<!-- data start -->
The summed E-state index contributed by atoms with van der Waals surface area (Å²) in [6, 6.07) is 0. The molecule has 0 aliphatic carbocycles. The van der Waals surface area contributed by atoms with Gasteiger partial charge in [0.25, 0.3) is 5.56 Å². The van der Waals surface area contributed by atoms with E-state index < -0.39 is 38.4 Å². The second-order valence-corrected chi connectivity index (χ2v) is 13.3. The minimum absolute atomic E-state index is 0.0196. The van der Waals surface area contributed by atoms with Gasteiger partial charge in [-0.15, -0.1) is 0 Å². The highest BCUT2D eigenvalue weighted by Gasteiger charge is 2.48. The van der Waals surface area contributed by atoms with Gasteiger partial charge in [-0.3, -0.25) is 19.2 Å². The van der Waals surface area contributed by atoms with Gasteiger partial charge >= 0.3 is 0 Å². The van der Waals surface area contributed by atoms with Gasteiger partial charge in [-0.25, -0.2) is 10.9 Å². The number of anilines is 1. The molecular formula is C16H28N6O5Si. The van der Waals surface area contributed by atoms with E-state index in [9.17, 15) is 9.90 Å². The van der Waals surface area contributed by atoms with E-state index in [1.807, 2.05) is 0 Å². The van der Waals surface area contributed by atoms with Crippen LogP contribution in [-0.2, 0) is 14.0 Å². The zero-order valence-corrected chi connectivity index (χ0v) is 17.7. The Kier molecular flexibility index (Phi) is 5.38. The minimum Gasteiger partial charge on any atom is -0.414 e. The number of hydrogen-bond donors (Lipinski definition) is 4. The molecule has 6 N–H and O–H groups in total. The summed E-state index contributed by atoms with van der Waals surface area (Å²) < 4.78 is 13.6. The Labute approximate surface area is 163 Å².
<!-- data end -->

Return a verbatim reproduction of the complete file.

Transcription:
The summed E-state index contributed by atoms with van der Waals surface area (Å²) in [6, 6.07) is 0. The molecule has 0 aliphatic carbocycles. The van der Waals surface area contributed by atoms with Gasteiger partial charge in [0.25, 0.3) is 5.56 Å². The van der Waals surface area contributed by atoms with E-state index < -0.39 is 38.4 Å². The second-order valence-corrected chi connectivity index (χ2v) is 13.3. The minimum absolute atomic E-state index is 0.0196. The van der Waals surface area contributed by atoms with Gasteiger partial charge in [-0.15, -0.1) is 0 Å². The highest BCUT2D eigenvalue weighted by Gasteiger charge is 2.48. The van der Waals surface area contributed by atoms with Gasteiger partial charge in [-0.3, -0.25) is 19.2 Å². The van der Waals surface area contributed by atoms with Gasteiger partial charge >= 0.3 is 0 Å². The van der Waals surface area contributed by atoms with Gasteiger partial charge in [-0.25, -0.2) is 10.9 Å². The number of anilines is 1. The molecular formula is C16H28N6O5Si. The van der Waals surface area contributed by atoms with E-state index in [9.17, 15) is 9.90 Å². The van der Waals surface area contributed by atoms with E-state index in [1.807, 2.05) is 0 Å². The van der Waals surface area contributed by atoms with Crippen LogP contribution in [-0.2, 0) is 14.0 Å². The zero-order valence-corrected chi connectivity index (χ0v) is 17.7. The Kier molecular flexibility index (Phi) is 5.38. The minimum Gasteiger partial charge on any atom is -0.414 e. The number of hydrogen-bond donors (Lipinski definition) is 4. The molecule has 6 N–H and O–H groups in total. The summed E-state index contributed by atoms with van der Waals surface area (Å²) < 4.78 is 13.6. The Labute approximate surface area is 163 Å².